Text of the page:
Local Carver Seeks To Do Good With Wooden ‘Comfort Birds’
By DAN SULLIVAN
Jacquie Donahoe spends her summers at her family’s camp on Canadarago Lake. She happens to be an accomplished woodcarver and is part of a network of carvers who seek to ease suffering and pain around the world through their products. Her interest and passion for woodcarving came from her experiences riding the carousel at the now defunct Canadarago Lake Park.
“I would try to ride the carousel as often as I possibly could, and my dream was to carve a carousel horse one day,” Donahoe recalled.
Since 2010, Donahoe—who resides in Ballston Spa—has been part of a loose confederation that carves “comfort birds.” Based on a 1982 design created by the late Frank Faust, these birds were originally made to be gifted to patients undergoing painful and stressful medical treatments, such as chemotherapy and dialysis. The birds are soothing to hold and function like a worry stone.
Along the way, the group has expanded the range of recipients. Donahoe herself has contributed birds to a number of Capital District charities, including STRIDE Adaptive Sports, Wounded Warriors, and a variety of hospice, nursing, and palliative care facilities, as well as individuals struggling with grieving. However, the greatest opportunity to help those in need was to come out of a national tragedy.
On May 24, 2022, a gunman walked into an elementary school in Uvalde, Texas and took the lives of 19 students and two teachers, while wounding 21 others. Donahoe, who in her professional career was an occupational therapist working with elementary grades, was deeply affected.
“I was at first heartbroken, then angry, then overwhelmed by feelings of despair and helplessness. But then I decided to send comfort birds to Uvalde,” she said.
Donahoe reached out to her friends in the carving community, almost all of whom bought into the idea. Soon, seven teams of carvers formed: two from Canada, four from New York and one from Pennsylvania. Two more groups assembled after reading of the project in “Woodcarving Illustrated,” the bible of woodcarvers: one in Georgia and a fifth in New York.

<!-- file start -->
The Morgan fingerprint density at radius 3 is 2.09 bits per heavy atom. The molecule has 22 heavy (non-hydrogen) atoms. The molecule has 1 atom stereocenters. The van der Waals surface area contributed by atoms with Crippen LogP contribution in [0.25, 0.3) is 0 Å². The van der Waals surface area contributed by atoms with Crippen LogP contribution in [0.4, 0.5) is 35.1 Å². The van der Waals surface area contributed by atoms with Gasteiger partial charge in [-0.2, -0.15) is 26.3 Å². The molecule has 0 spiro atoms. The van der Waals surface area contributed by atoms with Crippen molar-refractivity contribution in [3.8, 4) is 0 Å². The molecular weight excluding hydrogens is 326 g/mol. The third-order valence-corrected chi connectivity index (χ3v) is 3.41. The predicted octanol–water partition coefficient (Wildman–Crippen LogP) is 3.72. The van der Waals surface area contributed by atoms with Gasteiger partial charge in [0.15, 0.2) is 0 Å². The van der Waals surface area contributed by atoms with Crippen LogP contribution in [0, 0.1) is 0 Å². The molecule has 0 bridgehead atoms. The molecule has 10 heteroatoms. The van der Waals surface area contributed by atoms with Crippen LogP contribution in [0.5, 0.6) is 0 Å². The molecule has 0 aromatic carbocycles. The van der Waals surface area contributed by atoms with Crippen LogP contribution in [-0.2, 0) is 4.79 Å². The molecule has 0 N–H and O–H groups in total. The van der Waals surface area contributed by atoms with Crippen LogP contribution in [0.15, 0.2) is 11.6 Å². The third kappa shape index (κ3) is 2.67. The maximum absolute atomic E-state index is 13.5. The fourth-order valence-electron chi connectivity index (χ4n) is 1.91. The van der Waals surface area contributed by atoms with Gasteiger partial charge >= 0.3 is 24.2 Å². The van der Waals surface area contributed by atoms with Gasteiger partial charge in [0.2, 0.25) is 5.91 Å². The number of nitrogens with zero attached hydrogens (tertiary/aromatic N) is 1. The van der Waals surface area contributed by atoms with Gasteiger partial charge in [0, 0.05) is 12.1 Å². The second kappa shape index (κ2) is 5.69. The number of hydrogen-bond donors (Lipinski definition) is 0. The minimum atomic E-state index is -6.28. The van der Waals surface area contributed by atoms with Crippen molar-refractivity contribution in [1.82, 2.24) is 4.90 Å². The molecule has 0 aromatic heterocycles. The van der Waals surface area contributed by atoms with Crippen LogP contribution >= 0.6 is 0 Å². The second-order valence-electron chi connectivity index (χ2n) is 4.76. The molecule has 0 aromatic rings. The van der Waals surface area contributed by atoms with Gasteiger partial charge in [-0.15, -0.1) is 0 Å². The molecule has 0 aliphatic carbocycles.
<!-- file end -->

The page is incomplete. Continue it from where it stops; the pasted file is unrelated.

Together, over the next five months, the teams—consisting of folks aged 8 to 80—finished 438 comfort items (birds, turtles crosses and hearts) and sent them to Uvalde. They were given to bereaved individuals, survivors and first responders, all of whom deeply appreciated the gifts.
Working on this project helped give Donohoe inspiration to include a wider demographic of those in need of comfort. Since Uvalde, she has gifted birds to mothers of students at Goldstar, a school for autistic children, and to cancer survivors. She has also decided to offer her birds for sale at the Richfield Springs Food Co-op.
“I want the proceeds from the sales of the birds to benefit The Co-op, as well as to provide funds to buy materials to further my work,” she said.
Having worked with wood from over 400 species of trees and shrubs, the funds come in handy.
For those who would like to learn more about her efforts, Donahoe is a daily visitor to the co-op in the summer months.